When planning for retirement, the earlier you start saving and investing, the better off you are. Even if you start saving later, you are still contributing to a financial life vest that is going to keep you afloat when you face times of hardship or financial uncertainty. These times are often unpredictable, but just because we don’t know when they’re coming doesn’t mean we shouldn’t prepare for them. Like everything else, preventative action is always better than mitigation action. What we should be doing, what is always the goal, is to bolster our financial security as much as we are able to so that in times of hardship, we have something we can fall back on. Keep reading to learn more about how to bolster funds in your IRA or solo 401(k) and maintain liquidity, and for more information about the advantages of IRA funds, speak with one of our non-recourse lenders today.

Before we begin, we would like to clarify a couple of terms for full comprehension. 

  • Liquidity – Liquidity refers to how easily assets can be converted into cash — how quickly you can get your money whenever you need it. It could be your emergency savings account, or simply the cash that you can access in case of unforeseen happenings or financial setbacks. 
  • Self-Directed IRA – A self-directed IRA is a type of traditional or Roth IRA, allowing you to save for retirement on a tax-advantaged basis, but has the same IRA contribution limits. 
  • 401(k) – This is a retirement savings plan that is sponsored by an employer. It lets workers save and invest a piece of their paycheck before taxes are taken out. Taxes on your 401(k) aren’t paid until the money is withdrawn from the account.

Bolstering Your IRA and 401(k) Funds

For self-directed IRA investors, now is the time, if there ever was a time, to have some extra liquidity and available funds in those accounts. Whether that is for present and future RMD’s, funds for repairs on those rental properties that need work, or money for non-recourse loan payments when tenants have little to pay, it is critical to have liquidity in the retirement accounts. As a non-recourse lender, we require liquid reserves to be there for just such times. In addition to being one of our requirements, we also recommend available funds as a part of your long-term investment strategy, as well as your short-term strategy. Having liquidity and available funds to sustain whatever you are facing next is paramount to surviving the coming months/years. So just how can you bolster your retirement accounts liquidity? Here are a few ideas:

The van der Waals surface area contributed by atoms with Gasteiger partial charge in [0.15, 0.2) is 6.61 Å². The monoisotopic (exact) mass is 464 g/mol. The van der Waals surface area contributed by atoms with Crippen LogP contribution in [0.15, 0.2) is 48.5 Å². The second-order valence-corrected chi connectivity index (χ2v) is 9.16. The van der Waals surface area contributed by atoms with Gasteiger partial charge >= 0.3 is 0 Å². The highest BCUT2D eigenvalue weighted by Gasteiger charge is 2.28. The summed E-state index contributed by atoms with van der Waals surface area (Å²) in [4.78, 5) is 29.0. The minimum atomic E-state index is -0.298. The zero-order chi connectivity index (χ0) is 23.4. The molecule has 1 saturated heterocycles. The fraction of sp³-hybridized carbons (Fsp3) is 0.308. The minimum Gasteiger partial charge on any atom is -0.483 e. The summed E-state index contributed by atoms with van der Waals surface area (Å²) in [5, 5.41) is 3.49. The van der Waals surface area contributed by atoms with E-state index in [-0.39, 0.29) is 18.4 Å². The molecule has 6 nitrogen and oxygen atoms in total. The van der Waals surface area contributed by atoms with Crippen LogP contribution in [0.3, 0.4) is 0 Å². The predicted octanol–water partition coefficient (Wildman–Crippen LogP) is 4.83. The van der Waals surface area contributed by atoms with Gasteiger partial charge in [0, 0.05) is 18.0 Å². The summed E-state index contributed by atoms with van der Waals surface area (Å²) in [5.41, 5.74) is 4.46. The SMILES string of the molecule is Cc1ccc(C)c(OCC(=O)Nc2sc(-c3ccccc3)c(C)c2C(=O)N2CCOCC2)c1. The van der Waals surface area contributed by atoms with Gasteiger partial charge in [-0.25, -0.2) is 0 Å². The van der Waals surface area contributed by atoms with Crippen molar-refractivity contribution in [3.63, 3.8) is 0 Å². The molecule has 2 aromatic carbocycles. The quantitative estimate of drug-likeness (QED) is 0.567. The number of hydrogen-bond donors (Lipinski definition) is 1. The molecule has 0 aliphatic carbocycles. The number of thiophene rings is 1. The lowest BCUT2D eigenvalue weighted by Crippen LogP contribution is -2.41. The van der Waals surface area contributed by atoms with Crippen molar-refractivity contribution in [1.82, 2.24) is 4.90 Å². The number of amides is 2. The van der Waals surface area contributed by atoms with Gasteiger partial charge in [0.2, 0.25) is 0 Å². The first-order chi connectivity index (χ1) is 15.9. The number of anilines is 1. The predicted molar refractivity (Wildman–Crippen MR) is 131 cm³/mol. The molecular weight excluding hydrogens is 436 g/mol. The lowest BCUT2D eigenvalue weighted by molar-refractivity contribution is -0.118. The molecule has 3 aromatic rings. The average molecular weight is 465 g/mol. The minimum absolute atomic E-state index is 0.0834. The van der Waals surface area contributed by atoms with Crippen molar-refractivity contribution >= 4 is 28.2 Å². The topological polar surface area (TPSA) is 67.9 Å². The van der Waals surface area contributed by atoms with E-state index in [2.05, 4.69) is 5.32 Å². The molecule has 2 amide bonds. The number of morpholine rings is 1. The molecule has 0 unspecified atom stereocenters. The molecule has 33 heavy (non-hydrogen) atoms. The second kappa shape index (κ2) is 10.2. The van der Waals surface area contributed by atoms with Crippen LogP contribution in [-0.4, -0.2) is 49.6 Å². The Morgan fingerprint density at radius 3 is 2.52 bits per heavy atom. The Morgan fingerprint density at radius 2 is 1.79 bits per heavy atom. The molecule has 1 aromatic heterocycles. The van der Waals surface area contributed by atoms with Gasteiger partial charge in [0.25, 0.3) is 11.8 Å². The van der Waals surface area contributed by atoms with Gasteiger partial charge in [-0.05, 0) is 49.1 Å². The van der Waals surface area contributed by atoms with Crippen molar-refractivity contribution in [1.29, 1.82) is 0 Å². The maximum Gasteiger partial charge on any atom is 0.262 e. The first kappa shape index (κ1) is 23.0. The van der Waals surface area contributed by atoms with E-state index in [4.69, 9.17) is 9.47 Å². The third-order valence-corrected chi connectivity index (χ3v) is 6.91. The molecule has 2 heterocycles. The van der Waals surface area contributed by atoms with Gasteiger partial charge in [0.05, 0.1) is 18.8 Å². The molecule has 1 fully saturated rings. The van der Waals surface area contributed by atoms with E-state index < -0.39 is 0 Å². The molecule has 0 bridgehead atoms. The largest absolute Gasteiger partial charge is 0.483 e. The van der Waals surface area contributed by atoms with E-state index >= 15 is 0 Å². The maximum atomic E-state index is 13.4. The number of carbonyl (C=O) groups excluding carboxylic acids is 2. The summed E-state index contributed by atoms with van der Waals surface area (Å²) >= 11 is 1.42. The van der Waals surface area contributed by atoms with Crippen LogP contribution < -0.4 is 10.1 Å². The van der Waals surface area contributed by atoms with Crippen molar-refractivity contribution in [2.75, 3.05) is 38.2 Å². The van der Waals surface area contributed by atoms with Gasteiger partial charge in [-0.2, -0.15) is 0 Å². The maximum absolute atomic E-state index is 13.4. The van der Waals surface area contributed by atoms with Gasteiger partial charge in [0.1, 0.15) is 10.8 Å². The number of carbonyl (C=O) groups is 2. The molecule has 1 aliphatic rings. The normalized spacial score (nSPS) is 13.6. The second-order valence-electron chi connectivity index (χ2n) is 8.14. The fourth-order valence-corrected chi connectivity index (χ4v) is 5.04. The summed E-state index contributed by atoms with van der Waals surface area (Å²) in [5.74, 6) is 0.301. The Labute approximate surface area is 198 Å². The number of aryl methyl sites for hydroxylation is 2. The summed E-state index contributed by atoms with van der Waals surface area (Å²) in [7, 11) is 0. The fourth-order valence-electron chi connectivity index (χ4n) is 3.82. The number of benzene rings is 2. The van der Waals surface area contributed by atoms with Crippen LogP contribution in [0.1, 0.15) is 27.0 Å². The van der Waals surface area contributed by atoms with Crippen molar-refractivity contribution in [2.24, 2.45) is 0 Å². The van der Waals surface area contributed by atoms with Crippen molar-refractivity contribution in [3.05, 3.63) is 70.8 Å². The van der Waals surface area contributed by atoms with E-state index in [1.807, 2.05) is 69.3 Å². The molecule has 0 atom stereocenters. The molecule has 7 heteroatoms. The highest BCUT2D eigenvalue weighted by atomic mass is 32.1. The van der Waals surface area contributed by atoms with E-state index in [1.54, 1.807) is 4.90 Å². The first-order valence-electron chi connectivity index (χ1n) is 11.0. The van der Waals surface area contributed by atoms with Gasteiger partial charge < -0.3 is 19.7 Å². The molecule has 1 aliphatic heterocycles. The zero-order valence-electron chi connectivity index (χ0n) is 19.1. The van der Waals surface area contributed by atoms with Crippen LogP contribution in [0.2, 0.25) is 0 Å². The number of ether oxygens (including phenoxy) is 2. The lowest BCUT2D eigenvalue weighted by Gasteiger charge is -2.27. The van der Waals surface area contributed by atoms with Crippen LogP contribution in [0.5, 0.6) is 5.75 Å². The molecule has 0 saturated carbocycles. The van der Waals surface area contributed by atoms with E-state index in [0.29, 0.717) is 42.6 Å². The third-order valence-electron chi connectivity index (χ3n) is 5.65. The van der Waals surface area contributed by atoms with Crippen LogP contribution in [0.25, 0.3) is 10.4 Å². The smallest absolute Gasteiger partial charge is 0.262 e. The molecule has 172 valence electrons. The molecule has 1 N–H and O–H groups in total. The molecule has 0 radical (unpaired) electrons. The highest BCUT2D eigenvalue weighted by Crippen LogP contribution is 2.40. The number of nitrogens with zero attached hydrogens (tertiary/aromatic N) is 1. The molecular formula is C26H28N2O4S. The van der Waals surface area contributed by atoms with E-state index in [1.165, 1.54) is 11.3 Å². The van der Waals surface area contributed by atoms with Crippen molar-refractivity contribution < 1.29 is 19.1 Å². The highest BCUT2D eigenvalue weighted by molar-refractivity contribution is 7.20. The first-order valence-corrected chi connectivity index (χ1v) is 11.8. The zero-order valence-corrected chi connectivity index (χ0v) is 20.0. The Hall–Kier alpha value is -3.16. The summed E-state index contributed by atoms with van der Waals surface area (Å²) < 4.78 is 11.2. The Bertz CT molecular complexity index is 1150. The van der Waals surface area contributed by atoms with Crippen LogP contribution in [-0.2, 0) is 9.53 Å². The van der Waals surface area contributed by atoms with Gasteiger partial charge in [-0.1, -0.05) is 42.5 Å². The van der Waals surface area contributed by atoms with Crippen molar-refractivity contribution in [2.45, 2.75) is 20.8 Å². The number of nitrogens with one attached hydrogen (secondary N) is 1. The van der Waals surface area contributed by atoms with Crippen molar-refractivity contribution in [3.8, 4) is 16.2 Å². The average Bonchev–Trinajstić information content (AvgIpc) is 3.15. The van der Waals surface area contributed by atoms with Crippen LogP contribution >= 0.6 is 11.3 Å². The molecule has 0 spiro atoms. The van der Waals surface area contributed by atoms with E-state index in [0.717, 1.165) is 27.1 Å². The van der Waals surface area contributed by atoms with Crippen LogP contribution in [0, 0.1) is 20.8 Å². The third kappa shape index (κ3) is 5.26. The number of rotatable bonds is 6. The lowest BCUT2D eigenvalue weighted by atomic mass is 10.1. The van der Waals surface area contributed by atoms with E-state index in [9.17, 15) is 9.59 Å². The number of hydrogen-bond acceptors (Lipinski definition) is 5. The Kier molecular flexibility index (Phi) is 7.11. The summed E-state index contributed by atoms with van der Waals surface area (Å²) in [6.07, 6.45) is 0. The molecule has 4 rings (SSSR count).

Make Annual Contributions

The tax code allows for annual contribution to IRAs and Solo 401(k)’s up to the current limits. According to the IRS, for 2019 and 2020, your total contributions to all of your traditional and Roth IRAs cannot be more than $6,000, and if you are aged 50 or older, then the limit is $7,000. Further, your annual contribution cannot be more than your taxable compensation for the year, if your compensation was less than this dollar limit. Each type of account has its own limits, from a  base of $6,000 per year in Traditional IRAs up to a much greater amount in Solo 401(k)’s. You can, up until April 15th on a normal year, make contributions for 2019, and in 2020 if you have earned income this year that qualifies. Speak with your advisor or your custodian if you need to further understand what your limits are. 

Keep Cash or Liquid Assets In Your IRA or 401(k) Instead of Investing Them Further or Liquidating Them